Wednesday, 6 February 2013

Barbara Cartland - Heroines


Hah! Bet you guys thought I had forgotten about the leading ladies for a second there didn’t ya? 

Well fear not!

I give you.

The heroines.

It doesn’t matter what background the heroine has – they could be an heiress or a pauper – one thing that they ALL have in common is that they will be virtuous and innocent. Almost to such a degree that it becomes a bad thing. But after that the rest of her characteristics are a free for all.

(On a side  note) - The orphan heroine is a favourite of mine because there are no annoying parents around. Admit it, how many times have you read a romance novel and wanted to just throttle the mother and started praying that the father would die in a hunting accident in the next chapter? Exactly. That doesn’t mean I am totally against parents. I am a sucker for a dotting, loving and completely emotionally balanced father.

The thing about Barbara Cartland heroines – that I have notices – is that none of them are the same. You may be sitting there rolling your eyes at that thinking ‘of course none of them are the same Alex, they are all different people!’ but Barbara Cartland wrote a heck of a lot of books (each of them I can only assume with at least one heroine in them) and it would get pretty hard not to get repetitive after the first 10, never mind over 600. I haven’t read ALL of her books, I wish I could say I have as that would be one heck of an achievement, but I think I can safely say I have read over 100 of them and I have yet to come across 2 heroine who are exactly alike. The differences may not be huge but they are obvious enough to make you realise that you are reading about different people.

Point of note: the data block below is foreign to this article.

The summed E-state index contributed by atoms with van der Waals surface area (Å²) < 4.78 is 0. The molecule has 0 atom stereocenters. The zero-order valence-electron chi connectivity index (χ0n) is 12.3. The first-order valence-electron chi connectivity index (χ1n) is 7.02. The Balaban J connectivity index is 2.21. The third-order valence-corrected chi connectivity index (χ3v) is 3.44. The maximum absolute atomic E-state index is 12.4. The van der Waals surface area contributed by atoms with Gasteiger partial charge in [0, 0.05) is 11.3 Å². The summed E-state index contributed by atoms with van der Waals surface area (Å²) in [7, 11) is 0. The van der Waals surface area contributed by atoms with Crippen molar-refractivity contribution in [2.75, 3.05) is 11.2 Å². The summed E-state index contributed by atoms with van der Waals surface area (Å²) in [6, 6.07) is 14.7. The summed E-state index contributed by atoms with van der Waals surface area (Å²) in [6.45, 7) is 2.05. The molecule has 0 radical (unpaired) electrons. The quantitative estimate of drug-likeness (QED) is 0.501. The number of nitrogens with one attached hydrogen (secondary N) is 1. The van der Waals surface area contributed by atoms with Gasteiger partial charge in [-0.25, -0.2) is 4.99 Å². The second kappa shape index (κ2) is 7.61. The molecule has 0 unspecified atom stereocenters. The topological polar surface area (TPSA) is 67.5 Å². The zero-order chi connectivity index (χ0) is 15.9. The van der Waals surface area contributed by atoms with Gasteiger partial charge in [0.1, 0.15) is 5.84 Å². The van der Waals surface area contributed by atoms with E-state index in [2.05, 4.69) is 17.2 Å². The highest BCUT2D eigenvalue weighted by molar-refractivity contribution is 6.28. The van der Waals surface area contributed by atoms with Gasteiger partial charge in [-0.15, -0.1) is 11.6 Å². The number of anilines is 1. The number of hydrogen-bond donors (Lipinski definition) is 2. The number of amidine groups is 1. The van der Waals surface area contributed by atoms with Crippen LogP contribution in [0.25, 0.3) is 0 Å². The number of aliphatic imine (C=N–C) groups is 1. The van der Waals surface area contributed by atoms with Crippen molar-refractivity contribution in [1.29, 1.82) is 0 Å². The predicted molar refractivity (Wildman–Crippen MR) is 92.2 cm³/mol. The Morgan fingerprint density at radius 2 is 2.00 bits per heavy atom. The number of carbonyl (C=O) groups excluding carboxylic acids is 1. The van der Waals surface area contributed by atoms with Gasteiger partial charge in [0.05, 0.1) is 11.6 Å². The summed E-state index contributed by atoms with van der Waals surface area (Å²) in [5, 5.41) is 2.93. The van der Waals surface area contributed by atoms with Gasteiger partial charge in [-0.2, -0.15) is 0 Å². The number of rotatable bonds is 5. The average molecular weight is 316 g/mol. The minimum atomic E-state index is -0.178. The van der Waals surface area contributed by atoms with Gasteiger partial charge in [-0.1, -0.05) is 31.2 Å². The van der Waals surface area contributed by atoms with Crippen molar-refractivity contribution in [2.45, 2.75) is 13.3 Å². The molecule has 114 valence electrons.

Some of the heroines are very brave in an obvious kind of way and will face up to any challenge that comes there way – even taking the hero in hand and getting him sorted out.
And then there is the total opposite. The heroine who at first glance you think is a bit of a drip and you are really wanting to scream at her from page 1 to grow a spine already and buck up. But then when you thing about it or go back and have a re-read you notice al the subtle little things that she did. And that yes, in her own way, she was being brave.

The one thing that grates on me a little is their ignorance in things and I have to keep reminding myself that these young women are for the most part sheltered and well-bred. Even if a heroine is more savvy she still has that air about her that scream ‘I didn’t grow up in the real world’.

But at the end of the day the heroine is always someone you can cheer on and you want her to get her happy ending!




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